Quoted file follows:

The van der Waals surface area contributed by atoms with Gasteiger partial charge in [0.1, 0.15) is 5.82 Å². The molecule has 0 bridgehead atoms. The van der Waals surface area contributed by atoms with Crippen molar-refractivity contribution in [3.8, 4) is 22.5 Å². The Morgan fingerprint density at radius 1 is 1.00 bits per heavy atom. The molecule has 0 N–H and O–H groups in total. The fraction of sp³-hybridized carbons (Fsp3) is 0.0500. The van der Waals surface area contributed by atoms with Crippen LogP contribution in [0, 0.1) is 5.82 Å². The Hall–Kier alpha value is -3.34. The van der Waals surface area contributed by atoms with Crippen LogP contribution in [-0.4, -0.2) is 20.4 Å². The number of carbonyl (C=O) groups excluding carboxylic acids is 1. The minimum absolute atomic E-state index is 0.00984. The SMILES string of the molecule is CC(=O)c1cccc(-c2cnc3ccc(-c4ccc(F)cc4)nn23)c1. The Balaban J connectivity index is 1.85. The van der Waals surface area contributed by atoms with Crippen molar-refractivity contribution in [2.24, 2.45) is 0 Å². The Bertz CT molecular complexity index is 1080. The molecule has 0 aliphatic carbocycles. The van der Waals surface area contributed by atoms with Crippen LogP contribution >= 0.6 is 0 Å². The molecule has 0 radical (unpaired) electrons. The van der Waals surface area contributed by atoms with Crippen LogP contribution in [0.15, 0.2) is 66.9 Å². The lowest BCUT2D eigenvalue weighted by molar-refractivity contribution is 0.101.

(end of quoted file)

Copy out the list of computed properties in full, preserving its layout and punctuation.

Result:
The van der Waals surface area contributed by atoms with Gasteiger partial charge in [0.1, 0.15) is 5.82 Å². The molecule has 0 bridgehead atoms. The van der Waals surface area contributed by atoms with Crippen molar-refractivity contribution in [3.8, 4) is 22.5 Å². The Morgan fingerprint density at radius 1 is 1.00 bits per heavy atom. The molecule has 0 N–H and O–H groups in total. The fraction of sp³-hybridized carbons (Fsp3) is 0.0500. The van der Waals surface area contributed by atoms with Crippen LogP contribution in [0, 0.1) is 5.82 Å². The Hall–Kier alpha value is -3.34. The van der Waals surface area contributed by atoms with Crippen LogP contribution in [-0.4, -0.2) is 20.4 Å². The number of carbonyl (C=O) groups excluding carboxylic acids is 1. The minimum absolute atomic E-state index is 0.00984. The SMILES string of the molecule is CC(=O)c1cccc(-c2cnc3ccc(-c4ccc(F)cc4)nn23)c1. The Balaban J connectivity index is 1.85. The van der Waals surface area contributed by atoms with Crippen molar-refractivity contribution in [2.24, 2.45) is 0 Å². The Bertz CT molecular complexity index is 1080. The molecule has 0 aliphatic carbocycles. The van der Waals surface area contributed by atoms with Crippen LogP contribution >= 0.6 is 0 Å². The molecule has 0 radical (unpaired) electrons. The van der Waals surface area contributed by atoms with Crippen LogP contribution in [0.15, 0.2) is 66.9 Å². The lowest BCUT2D eigenvalue weighted by molar-refractivity contribution is 0.101.